CHAM CARE SHEET
MALES: 12-12" / 5-10 yrs
FEMALES: 9-14" / 3-5 yrs
*NO CO-HABITATION (you will need 1 cage per chameleon)
The bigger the enclosure the more temperature/humidity gradients can be created. The enclosure must be big enough so that the chameleon may move freely from a warm corner with a basking light to a cooler area. (This is known as a temperature “gradient”). Chameleons are horizontal animals so you can go lower in height but you then must go wider. Screen cages will work for most cases as most chameleons, once warmed up, are comfortable in the same temperature ranges we humans are comfortable in. If your house stays cold or very dry then you will have to consider solid side enclosures to keep in the heat and/or humidity.
When setting up your enclosure interior, have a number of horizontal perching areas linked by vertical or diagonal climbing branches. Branch diameters can range from where the chameleon can just encircle the branch with its foot to where it can get half way around. This provides a nice variety of arboreal pathways. Branches can be secured with zip ties, a hot glue gun, fishing line, or push pins through the screen. A bare floor is easiest to clean and a substrate usually has little benefit for a chameleon.
Enclosure placement in your house is very important. Avoid drafty areas and areas where they might be harassed (or just checked out) by other pets. Chameleons derive security from height so you can take advantage of this by placing the cage on a dresser and making the highest perching branch at least at your head level. The height of the cage itself is less important than the height of the perching branch relative to the action outside the cage.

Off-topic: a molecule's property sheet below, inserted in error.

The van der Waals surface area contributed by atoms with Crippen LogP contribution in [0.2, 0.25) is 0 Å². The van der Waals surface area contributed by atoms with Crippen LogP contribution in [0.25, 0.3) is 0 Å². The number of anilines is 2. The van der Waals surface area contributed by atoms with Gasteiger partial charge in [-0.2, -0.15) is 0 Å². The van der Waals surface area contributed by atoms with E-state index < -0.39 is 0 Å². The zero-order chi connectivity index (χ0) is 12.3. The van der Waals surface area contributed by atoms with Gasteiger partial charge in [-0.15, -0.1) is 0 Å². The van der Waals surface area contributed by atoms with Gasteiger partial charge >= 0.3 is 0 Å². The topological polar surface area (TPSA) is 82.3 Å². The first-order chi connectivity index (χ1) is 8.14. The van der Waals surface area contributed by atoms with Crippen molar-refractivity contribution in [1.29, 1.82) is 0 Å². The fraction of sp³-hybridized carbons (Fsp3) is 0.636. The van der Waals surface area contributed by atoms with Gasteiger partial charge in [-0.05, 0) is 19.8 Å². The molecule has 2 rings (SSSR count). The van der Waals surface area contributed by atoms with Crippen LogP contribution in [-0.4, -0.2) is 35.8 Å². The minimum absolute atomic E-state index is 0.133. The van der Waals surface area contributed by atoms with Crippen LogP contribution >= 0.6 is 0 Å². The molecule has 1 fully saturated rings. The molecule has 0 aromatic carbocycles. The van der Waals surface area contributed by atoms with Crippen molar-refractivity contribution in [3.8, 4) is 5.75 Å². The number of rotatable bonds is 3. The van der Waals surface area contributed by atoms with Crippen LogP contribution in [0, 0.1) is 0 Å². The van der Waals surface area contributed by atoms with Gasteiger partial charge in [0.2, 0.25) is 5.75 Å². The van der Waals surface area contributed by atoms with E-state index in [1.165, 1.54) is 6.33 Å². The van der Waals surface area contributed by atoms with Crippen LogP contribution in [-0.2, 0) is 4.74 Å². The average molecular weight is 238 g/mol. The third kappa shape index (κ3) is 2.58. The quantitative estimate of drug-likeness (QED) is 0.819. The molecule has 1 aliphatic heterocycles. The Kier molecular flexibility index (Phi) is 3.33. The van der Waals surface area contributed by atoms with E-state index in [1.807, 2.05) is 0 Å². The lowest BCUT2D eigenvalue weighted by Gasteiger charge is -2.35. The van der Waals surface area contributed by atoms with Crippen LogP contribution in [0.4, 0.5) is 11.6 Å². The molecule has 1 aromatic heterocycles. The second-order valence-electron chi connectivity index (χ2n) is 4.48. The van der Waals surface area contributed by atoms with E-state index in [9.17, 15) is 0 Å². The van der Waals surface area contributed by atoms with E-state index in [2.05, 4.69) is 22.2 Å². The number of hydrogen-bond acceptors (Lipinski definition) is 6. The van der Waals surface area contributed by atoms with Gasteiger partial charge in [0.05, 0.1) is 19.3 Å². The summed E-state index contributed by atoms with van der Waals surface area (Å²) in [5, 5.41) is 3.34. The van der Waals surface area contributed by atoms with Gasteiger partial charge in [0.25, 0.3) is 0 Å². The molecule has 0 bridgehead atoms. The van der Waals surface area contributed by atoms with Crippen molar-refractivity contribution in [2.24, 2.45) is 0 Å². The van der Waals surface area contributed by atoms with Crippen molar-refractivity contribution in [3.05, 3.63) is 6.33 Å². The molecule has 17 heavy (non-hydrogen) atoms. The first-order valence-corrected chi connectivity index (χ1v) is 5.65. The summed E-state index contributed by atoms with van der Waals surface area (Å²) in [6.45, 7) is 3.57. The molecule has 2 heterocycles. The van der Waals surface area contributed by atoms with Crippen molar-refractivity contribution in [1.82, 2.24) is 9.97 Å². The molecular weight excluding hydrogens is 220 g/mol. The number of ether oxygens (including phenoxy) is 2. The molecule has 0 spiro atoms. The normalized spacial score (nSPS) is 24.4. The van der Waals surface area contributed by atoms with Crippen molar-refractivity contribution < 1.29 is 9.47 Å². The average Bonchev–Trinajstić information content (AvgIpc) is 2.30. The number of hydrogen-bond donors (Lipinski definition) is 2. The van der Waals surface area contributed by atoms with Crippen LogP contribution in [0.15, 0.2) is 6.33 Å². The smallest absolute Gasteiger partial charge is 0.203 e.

BASKING (heat): 50-75w incandescent bulb
VISUAL (light): 6500k fluorescent bulb
UVB ("sunlight"): T5 High Output linear flourescent bulb
TIMING: 12 hr on/off cycle
*NO NIGHT LIGHT
You will want to keep a bright environment (flourescent light) for both the chameleon’s sake and your enjoyment of the cage. As for the basking light, place this bulb to ensure the chameleon cannot touch the bulb and that the chameleon can move in and out of the heat. Make sure you can hold your hand at the closest perch point inside the enclosure to the bulb without discomfort for a couple of minutes. Chameleons will burn themselves if the light is too hot! Except for large chameleons, a screen top counts as a perch point. Chameleons will burn their back and heads trying to warm their body. Remember that they have no concept of the “sun” being close enough to burn them! A UV Index range (UVI) of 3-6 is a standard range used for the most common species, and be achieved by a basking branch about six inches below the screen top of the cage.
DAYTIME: 72-76 (ambient), 85-92 (basking), 50-60% (humidity)
NIGHTIME: 65-75 (ambient- "night drop"), 70-100% (humidity)
The greatest husbandry challenge of chameleons is keeping them well hydrated. You will need to provide a daily misting of the leaves and a water drip. Chameleons will drink the water droplets off the leaves. At a minimum, watering may be done by hand with a spray bottle misting the leaves or by poking a small hole in a cup and placing it, full of water, on top of the enclosure. Make sure it takes at least 15 minutes for the cup to empty. The most reliable and recommended hydration method is an automatic misting system (MistKing).
Observe your chameleon drinking. If a chameleon rushes in to get water then the chameleon is probably dehydrated and you will need to ensure that your watering sessions are either more frequent and/or longer. Spray in the morning and evening, at a minimum, with the drip going during the day.
Hydration is CRITICAL to the chameleon’s health. Do not cut corners in this area!